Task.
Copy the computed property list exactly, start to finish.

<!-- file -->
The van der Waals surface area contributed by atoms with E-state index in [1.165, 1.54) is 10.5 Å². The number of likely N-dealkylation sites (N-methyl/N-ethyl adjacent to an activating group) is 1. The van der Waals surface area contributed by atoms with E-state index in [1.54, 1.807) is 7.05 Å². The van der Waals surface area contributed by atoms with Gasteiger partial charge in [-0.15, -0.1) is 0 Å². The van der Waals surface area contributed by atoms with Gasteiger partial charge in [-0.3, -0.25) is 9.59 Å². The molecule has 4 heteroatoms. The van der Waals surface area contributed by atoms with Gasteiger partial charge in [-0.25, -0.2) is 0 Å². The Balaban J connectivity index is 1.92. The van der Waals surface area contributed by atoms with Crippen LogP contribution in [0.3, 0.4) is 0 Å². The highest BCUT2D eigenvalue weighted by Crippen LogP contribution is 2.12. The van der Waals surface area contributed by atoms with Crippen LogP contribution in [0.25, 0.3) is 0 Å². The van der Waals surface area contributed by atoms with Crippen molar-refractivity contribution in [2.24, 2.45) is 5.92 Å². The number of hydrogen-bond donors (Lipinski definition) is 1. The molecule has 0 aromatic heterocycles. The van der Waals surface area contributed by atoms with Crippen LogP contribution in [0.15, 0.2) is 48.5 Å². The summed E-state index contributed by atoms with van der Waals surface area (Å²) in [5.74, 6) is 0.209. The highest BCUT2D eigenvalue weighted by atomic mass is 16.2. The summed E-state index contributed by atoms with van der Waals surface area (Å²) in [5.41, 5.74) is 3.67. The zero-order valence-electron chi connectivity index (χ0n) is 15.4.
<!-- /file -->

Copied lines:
The van der Waals surface area contributed by atoms with E-state index in [1.165, 1.54) is 10.5 Å². The number of likely N-dealkylation sites (N-methyl/N-ethyl adjacent to an activating group) is 1. The van der Waals surface area contributed by atoms with E-state index in [1.54, 1.807) is 7.05 Å². The van der Waals surface area contributed by atoms with Gasteiger partial charge in [-0.15, -0.1) is 0 Å². The van der Waals surface area contributed by atoms with Gasteiger partial charge in [-0.3, -0.25) is 9.59 Å². The molecule has 4 heteroatoms. The van der Waals surface area contributed by atoms with Gasteiger partial charge in [-0.25, -0.2) is 0 Å². The Balaban J connectivity index is 1.92. The van der Waals surface area contributed by atoms with Crippen LogP contribution in [0.3, 0.4) is 0 Å². The highest BCUT2D eigenvalue weighted by Crippen LogP contribution is 2.12. The van der Waals surface area contributed by atoms with Crippen LogP contribution in [0.25, 0.3) is 0 Å². The van der Waals surface area contributed by atoms with Crippen molar-refractivity contribution in [2.24, 2.45) is 5.92 Å². The number of hydrogen-bond donors (Lipinski definition) is 1. The molecule has 0 aromatic heterocycles. The van der Waals surface area contributed by atoms with Crippen LogP contribution in [0.15, 0.2) is 48.5 Å². The summed E-state index contributed by atoms with van der Waals surface area (Å²) in [5.74, 6) is 0.209. The highest BCUT2D eigenvalue weighted by atomic mass is 16.2. The summed E-state index contributed by atoms with van der Waals surface area (Å²) in [5.41, 5.74) is 3.67. The zero-order valence-electron chi connectivity index (χ0n) is 15.4.